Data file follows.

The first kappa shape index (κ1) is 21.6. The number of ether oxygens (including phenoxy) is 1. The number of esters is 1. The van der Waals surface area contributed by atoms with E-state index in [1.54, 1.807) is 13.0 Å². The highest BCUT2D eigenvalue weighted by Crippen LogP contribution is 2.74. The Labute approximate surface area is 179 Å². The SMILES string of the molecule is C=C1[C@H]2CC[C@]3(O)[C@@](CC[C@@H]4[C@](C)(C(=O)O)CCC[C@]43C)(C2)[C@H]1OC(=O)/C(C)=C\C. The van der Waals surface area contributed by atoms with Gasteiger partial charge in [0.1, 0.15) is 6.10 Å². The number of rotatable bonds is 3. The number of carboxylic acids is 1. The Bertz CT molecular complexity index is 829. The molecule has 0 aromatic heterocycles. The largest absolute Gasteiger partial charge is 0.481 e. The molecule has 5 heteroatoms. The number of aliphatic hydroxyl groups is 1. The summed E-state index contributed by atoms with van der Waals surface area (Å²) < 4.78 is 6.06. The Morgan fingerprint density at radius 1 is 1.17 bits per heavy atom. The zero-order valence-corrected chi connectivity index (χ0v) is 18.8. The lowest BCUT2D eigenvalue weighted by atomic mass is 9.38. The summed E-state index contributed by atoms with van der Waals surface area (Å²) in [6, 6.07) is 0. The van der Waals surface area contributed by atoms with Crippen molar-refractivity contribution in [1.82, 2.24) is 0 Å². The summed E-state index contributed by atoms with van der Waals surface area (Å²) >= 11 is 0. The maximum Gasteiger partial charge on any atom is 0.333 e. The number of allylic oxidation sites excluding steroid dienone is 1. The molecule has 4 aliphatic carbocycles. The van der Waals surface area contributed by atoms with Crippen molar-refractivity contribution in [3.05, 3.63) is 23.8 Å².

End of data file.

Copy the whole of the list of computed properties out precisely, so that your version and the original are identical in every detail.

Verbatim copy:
The first kappa shape index (κ1) is 21.6. The number of ether oxygens (including phenoxy) is 1. The number of esters is 1. The van der Waals surface area contributed by atoms with E-state index in [1.54, 1.807) is 13.0 Å². The highest BCUT2D eigenvalue weighted by Crippen LogP contribution is 2.74. The Labute approximate surface area is 179 Å². The SMILES string of the molecule is C=C1[C@H]2CC[C@]3(O)[C@@](CC[C@@H]4[C@](C)(C(=O)O)CCC[C@]43C)(C2)[C@H]1OC(=O)/C(C)=C\C. The van der Waals surface area contributed by atoms with Gasteiger partial charge in [0.1, 0.15) is 6.10 Å². The number of rotatable bonds is 3. The number of carboxylic acids is 1. The Bertz CT molecular complexity index is 829. The molecule has 0 aromatic heterocycles. The largest absolute Gasteiger partial charge is 0.481 e. The molecule has 5 heteroatoms. The number of aliphatic hydroxyl groups is 1. The summed E-state index contributed by atoms with van der Waals surface area (Å²) < 4.78 is 6.06. The Morgan fingerprint density at radius 1 is 1.17 bits per heavy atom. The zero-order valence-corrected chi connectivity index (χ0v) is 18.8. The lowest BCUT2D eigenvalue weighted by atomic mass is 9.38. The summed E-state index contributed by atoms with van der Waals surface area (Å²) in [6, 6.07) is 0. The van der Waals surface area contributed by atoms with Crippen molar-refractivity contribution in [1.82, 2.24) is 0 Å². The summed E-state index contributed by atoms with van der Waals surface area (Å²) >= 11 is 0. The maximum Gasteiger partial charge on any atom is 0.333 e. The number of allylic oxidation sites excluding steroid dienone is 1. The molecule has 4 aliphatic carbocycles. The van der Waals surface area contributed by atoms with Crippen molar-refractivity contribution in [3.05, 3.63) is 23.8 Å².